Some residuums, i.e., residual oils, have extremely high pour points of from 20 to 45 C., particularly those obtained from North African crudes, e.g. Libya, due to a high wax content. These oils also have low sulfur contents which make them particularly desirable because of air pollution requirements. These oils can be particularly improved by additives. Usually oils having 2 to 25 wt. percent wax boiling above about 345 C. will give the best response to the additives of the invention, while oils with lesser amounts of wax normally do not prevent flow problems. A few straight residuums have so much wax that in the unblended state they would require uneconomical additive treats or give only small improvements. These oils are best handled, usually by blending with a lower wax content oil, e.g. a distillate or another residuum, so as to reduce the total high boiling wax content to a point where the additive achieves a relatively large effect with a small amount of copolymeric additive.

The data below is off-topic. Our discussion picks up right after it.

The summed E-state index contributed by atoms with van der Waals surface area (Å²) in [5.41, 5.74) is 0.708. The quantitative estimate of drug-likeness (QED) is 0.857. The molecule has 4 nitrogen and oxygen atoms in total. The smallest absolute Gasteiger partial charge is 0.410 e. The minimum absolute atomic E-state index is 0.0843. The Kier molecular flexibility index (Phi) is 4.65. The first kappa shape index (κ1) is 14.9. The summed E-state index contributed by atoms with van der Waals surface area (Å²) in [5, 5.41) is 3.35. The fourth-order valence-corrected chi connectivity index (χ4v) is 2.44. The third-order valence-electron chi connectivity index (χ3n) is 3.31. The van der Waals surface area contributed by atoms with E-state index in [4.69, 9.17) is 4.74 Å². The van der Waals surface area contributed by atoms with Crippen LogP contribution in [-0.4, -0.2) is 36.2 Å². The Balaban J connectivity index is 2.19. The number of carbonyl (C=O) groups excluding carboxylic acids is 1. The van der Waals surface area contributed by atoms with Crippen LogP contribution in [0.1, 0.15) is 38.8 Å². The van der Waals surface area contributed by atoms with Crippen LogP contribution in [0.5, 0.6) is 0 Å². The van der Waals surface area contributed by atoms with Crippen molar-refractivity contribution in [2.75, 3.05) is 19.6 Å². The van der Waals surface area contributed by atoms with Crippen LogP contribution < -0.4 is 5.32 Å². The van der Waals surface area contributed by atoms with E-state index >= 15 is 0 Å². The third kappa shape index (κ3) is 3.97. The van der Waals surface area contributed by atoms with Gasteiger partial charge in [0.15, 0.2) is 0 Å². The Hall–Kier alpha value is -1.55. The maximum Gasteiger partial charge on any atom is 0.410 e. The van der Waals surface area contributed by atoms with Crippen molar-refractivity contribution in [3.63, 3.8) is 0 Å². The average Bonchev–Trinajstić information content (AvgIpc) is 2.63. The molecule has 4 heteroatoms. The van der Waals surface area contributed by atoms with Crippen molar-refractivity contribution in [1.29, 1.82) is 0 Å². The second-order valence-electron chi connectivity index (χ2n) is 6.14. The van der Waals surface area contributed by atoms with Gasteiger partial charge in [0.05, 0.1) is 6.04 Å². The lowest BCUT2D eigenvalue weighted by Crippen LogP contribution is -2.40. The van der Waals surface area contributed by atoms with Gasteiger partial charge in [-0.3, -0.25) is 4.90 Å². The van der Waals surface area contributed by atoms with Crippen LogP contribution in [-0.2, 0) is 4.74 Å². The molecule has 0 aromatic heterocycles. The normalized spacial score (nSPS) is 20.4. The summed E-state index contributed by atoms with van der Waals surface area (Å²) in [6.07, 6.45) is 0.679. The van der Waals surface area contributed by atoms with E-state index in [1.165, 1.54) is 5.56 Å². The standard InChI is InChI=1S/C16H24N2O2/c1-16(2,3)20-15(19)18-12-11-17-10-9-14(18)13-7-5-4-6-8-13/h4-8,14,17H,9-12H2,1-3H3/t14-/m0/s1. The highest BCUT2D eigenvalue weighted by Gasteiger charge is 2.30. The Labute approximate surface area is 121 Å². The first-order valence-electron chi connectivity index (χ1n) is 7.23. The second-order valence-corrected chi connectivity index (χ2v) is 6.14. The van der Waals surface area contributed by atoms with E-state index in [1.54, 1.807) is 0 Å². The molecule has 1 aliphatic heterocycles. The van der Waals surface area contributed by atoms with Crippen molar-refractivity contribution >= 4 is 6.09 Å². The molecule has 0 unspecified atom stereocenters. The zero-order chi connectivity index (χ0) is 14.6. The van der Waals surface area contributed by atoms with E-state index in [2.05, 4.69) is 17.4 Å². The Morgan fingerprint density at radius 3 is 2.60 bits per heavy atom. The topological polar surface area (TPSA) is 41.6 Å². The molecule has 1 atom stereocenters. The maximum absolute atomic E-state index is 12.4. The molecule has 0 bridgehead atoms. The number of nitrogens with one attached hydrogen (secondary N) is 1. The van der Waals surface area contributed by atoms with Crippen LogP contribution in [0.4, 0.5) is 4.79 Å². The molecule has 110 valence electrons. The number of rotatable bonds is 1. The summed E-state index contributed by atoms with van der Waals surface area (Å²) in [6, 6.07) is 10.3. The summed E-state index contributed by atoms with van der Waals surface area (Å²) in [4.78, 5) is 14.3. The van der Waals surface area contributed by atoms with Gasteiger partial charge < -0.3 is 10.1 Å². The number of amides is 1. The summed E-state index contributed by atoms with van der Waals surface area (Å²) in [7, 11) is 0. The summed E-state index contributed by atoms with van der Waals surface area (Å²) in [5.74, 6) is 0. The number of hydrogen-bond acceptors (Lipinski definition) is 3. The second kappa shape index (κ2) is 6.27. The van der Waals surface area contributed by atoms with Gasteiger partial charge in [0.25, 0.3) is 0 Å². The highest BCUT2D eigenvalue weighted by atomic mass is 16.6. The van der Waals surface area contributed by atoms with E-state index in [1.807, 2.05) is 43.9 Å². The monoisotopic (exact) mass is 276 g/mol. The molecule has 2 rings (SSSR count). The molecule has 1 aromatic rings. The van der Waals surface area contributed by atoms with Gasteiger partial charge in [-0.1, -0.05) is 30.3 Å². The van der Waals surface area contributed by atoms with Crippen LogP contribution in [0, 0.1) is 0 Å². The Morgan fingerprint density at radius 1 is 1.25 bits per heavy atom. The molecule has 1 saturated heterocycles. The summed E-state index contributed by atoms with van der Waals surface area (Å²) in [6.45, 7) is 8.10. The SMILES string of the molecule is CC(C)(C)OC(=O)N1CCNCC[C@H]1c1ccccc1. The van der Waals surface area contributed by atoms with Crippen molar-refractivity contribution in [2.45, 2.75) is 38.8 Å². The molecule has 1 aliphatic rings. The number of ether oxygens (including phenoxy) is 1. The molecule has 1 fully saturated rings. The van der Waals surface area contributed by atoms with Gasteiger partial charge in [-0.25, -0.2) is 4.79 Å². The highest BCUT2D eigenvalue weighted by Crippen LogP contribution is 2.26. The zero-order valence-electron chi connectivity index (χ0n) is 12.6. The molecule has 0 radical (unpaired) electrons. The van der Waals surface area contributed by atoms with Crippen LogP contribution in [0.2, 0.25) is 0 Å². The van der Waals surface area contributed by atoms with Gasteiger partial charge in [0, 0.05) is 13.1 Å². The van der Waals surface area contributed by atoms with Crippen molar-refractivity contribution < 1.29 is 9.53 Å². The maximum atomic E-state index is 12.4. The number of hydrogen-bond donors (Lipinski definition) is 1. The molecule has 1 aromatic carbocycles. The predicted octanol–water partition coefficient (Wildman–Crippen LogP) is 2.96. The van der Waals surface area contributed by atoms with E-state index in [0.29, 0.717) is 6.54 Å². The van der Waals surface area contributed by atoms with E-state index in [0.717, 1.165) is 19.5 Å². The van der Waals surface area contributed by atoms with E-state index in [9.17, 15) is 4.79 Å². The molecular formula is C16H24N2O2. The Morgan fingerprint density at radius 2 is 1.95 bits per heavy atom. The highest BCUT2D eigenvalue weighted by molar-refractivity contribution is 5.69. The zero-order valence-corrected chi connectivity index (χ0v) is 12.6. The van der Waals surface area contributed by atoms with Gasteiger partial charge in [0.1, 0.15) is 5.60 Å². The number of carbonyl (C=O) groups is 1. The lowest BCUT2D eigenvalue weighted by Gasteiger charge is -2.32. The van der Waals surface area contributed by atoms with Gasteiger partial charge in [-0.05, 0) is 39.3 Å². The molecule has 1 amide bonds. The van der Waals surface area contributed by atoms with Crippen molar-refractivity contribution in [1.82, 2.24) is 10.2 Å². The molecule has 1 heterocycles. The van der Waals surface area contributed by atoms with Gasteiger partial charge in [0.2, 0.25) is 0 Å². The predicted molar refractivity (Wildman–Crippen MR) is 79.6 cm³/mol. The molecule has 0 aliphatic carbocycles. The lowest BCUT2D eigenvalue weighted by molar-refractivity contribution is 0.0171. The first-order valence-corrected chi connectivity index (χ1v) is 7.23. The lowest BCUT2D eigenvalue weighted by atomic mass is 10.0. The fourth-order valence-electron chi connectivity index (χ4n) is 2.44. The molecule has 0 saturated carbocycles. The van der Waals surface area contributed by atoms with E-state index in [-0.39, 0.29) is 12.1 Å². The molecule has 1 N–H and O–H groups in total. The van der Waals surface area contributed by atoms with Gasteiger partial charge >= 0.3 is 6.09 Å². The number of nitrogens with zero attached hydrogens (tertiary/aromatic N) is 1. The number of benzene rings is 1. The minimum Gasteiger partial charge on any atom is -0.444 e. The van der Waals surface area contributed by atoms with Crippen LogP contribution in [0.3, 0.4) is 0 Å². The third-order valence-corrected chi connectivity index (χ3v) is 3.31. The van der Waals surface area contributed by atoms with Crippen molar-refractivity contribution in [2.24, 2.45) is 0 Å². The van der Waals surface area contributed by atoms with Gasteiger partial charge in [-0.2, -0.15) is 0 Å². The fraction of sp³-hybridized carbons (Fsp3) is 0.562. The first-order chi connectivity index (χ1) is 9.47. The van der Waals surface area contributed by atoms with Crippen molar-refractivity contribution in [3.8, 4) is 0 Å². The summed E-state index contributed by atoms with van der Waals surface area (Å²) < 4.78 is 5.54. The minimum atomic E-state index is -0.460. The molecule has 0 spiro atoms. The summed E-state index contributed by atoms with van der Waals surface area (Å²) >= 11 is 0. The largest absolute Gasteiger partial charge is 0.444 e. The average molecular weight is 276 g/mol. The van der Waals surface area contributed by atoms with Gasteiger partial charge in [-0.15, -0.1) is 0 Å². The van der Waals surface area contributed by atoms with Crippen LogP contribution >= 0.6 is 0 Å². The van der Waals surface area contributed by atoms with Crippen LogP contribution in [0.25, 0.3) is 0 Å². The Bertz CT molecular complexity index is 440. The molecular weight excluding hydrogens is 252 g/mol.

The copolymeric additive blends of the invention can be used in combination with still other additives, e.g. rust inhibitors, antioxidants, sludge dispersants, etc.

The invention will be further understood by reference to the following examples which includes a preferred embodiment of the invention.

EXAMPLE 1

The following specific copolymers were used:

COPOLYMER A

This is a condensation copolymer of about equimolar proportions of a C30+ alkenyl succinic anhydride and a C22 alkylene oxide. This copolymer was prepared by adding 10..0 gms. (0.030 moles) of C22 1,2 epoxy alkane purchased as C22 alpha olefin oxide from Viking Chemical Co. of Minneapolis, Minnesota, 12.0 gms. (0.023 mole) of C30+ alkenyl succinic anhydride and 100 ml. of hexane to a 500 ml., 4-necked flask having a stirrer, thermometer and charging funnel. The reactant mixture was heated to 70-75 C. at which time 3 drops of triethylamine was added with stirring. The mixture was heated thereafter for about 3.5 hours at 70 C.